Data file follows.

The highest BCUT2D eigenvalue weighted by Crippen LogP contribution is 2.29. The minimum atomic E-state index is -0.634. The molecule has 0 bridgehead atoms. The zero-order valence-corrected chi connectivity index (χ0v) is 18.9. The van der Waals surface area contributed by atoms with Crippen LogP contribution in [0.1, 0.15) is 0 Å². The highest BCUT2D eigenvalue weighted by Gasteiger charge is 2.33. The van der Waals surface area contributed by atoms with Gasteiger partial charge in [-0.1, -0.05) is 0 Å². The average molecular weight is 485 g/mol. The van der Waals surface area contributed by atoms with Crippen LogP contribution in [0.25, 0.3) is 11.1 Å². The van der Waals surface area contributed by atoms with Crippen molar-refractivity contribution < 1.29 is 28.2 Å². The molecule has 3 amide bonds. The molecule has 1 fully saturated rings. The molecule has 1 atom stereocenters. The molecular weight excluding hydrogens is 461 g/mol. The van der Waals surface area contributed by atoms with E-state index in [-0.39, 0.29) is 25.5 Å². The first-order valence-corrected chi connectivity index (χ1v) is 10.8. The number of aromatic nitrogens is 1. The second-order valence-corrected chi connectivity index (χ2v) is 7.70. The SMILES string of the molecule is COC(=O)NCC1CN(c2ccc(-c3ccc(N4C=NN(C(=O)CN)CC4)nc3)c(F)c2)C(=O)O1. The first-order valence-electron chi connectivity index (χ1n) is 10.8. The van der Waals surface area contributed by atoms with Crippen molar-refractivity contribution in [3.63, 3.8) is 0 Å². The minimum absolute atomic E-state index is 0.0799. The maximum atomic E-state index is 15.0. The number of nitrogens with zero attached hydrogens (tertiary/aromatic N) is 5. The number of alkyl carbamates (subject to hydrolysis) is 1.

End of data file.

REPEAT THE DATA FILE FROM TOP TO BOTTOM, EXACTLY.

The highest BCUT2D eigenvalue weighted by Crippen LogP contribution is 2.29. The minimum atomic E-state index is -0.634. The molecule has 0 bridgehead atoms. The zero-order valence-corrected chi connectivity index (χ0v) is 18.9. The van der Waals surface area contributed by atoms with Crippen LogP contribution in [0.1, 0.15) is 0 Å². The highest BCUT2D eigenvalue weighted by Gasteiger charge is 2.33. The van der Waals surface area contributed by atoms with Gasteiger partial charge in [-0.1, -0.05) is 0 Å². The average molecular weight is 485 g/mol. The van der Waals surface area contributed by atoms with Crippen LogP contribution in [0.25, 0.3) is 11.1 Å². The van der Waals surface area contributed by atoms with Crippen molar-refractivity contribution < 1.29 is 28.2 Å². The molecule has 3 amide bonds. The molecule has 1 fully saturated rings. The molecule has 1 atom stereocenters. The molecular weight excluding hydrogens is 461 g/mol. The van der Waals surface area contributed by atoms with E-state index in [-0.39, 0.29) is 25.5 Å². The first-order valence-corrected chi connectivity index (χ1v) is 10.8. The number of aromatic nitrogens is 1. The second-order valence-corrected chi connectivity index (χ2v) is 7.70. The SMILES string of the molecule is COC(=O)NCC1CN(c2ccc(-c3ccc(N4C=NN(C(=O)CN)CC4)nc3)c(F)c2)C(=O)O1. The first-order valence-electron chi connectivity index (χ1n) is 10.8. The van der Waals surface area contributed by atoms with Crippen molar-refractivity contribution in [3.63, 3.8) is 0 Å². The minimum absolute atomic E-state index is 0.0799. The maximum atomic E-state index is 15.0. The number of nitrogens with zero attached hydrogens (tertiary/aromatic N) is 5. The number of alkyl carbamates (subject to hydrolysis) is 1.